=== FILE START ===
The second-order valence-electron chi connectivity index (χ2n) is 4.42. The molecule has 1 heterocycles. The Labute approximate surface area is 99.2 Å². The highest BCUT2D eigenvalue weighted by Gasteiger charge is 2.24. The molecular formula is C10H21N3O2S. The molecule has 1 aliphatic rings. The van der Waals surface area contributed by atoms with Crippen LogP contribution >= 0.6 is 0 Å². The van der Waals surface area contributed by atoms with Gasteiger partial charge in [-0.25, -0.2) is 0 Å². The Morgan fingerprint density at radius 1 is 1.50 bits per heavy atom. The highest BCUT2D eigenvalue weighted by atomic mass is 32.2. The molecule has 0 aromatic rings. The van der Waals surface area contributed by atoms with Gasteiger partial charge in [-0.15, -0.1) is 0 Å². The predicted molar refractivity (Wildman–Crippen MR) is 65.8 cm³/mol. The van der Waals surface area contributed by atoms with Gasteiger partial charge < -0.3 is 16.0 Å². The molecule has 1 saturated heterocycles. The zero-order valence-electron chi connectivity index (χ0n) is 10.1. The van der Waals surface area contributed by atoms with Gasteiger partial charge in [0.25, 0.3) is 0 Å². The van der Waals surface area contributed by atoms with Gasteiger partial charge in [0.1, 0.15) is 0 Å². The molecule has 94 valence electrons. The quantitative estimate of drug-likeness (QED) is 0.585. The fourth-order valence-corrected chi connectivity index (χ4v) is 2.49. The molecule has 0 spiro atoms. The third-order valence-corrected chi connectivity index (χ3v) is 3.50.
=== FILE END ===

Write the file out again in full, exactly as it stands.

The second-order valence-electron chi connectivity index (χ2n) is 4.42. The molecule has 1 heterocycles. The Labute approximate surface area is 99.2 Å². The highest BCUT2D eigenvalue weighted by Gasteiger charge is 2.24. The molecular formula is C10H21N3O2S. The molecule has 1 aliphatic rings. The van der Waals surface area contributed by atoms with Crippen LogP contribution >= 0.6 is 0 Å². The van der Waals surface area contributed by atoms with Gasteiger partial charge in [-0.25, -0.2) is 0 Å². The Morgan fingerprint density at radius 1 is 1.50 bits per heavy atom. The highest BCUT2D eigenvalue weighted by atomic mass is 32.2. The molecule has 0 aromatic rings. The van der Waals surface area contributed by atoms with Gasteiger partial charge in [-0.15, -0.1) is 0 Å². The predicted molar refractivity (Wildman–Crippen MR) is 65.8 cm³/mol. The van der Waals surface area contributed by atoms with Gasteiger partial charge < -0.3 is 16.0 Å². The molecule has 1 saturated heterocycles. The zero-order valence-electron chi connectivity index (χ0n) is 10.1. The van der Waals surface area contributed by atoms with Gasteiger partial charge in [0.25, 0.3) is 0 Å². The van der Waals surface area contributed by atoms with Gasteiger partial charge in [0.1, 0.15) is 0 Å². The molecule has 94 valence electrons. The quantitative estimate of drug-likeness (QED) is 0.585. The fourth-order valence-corrected chi connectivity index (χ4v) is 2.49. The molecule has 0 spiro atoms. The third-order valence-corrected chi connectivity index (χ3v) is 3.50.